The road into the Snowbird Mesa aka Poverty Flats Boondocking is dirt and 1 miles from a paved road.
According to the "residents" of the mesa, the Bureau of Reclamation allows free lodging from October to June. I discovered only one reference on the website listed (scroll down to the Overton section). There was no maximum stay listed. There were approximately forty campers, some in boats, shelters, and trucktoppers. Water is available and there is a disposal station 10 to 15 miles down the road in Echo Bay.
The boondocking area is appropriate for all types of recreational vehicles. There are a few accessible roads, and considerable clearance is not required in the majority of locations. The ground is very stony and compact so it supports the weight of an RV no problem. You can camp comparatively close to the highway, as we did, or move deeper into the forest for more seclusion. The roads provide a great deal of separation between vehicles. Numerous campsites have rock fire rings.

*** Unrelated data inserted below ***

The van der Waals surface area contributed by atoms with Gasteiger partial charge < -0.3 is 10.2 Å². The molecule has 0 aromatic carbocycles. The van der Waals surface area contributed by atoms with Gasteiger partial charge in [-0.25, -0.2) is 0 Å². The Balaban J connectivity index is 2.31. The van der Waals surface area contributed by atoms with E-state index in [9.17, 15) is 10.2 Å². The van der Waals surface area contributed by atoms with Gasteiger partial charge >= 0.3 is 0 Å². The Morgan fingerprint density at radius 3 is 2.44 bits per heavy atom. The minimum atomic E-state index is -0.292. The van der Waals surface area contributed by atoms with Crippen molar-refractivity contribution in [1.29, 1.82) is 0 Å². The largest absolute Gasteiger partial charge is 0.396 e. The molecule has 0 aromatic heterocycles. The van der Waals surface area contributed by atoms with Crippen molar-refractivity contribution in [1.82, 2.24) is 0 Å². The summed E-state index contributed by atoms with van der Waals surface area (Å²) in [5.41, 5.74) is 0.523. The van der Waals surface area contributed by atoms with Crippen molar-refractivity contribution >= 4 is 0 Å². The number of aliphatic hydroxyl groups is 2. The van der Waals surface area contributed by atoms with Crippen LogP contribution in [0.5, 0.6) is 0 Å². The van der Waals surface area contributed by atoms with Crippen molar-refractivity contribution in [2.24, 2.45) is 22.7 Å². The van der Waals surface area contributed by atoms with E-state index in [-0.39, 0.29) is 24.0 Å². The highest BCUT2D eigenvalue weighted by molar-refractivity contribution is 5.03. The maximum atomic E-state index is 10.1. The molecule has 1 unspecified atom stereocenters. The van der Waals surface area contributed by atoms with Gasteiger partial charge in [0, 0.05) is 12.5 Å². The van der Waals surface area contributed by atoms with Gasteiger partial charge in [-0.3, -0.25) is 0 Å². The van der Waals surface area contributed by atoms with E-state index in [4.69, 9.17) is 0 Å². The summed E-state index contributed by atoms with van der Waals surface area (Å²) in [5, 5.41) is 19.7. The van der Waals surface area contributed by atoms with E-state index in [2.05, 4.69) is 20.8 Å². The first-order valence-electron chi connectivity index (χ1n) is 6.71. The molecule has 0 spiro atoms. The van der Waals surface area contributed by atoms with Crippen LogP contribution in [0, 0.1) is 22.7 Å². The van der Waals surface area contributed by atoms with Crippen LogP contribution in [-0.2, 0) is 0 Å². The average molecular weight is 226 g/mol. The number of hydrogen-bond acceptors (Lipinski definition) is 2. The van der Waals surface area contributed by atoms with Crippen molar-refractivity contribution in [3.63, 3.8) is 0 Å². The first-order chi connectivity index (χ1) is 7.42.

Last year, while visiting the Valley of Fire State Park in southern Nevada, I noticed a boondocking location called Poverty Flats AKA Snowbird Mesa just a few miles south of the town of Overton on Highway 169. It is merely a flat, rocky location atop several plateaus, but the views of the nearby canyons, mesas, and distant mountains are spectacular. It is also conveniently located within ten minutes of Valley of Fire State Park and Lake Mead National Recreation Area's northern entrance. The town of Overton, ten minutes in the opposite direction, has grocery, hardware, and petroleum supplies. The Moapa Valley region is frequented by snowbirds and off-road enthusiasts, so the majority of your RVing needs can be met here.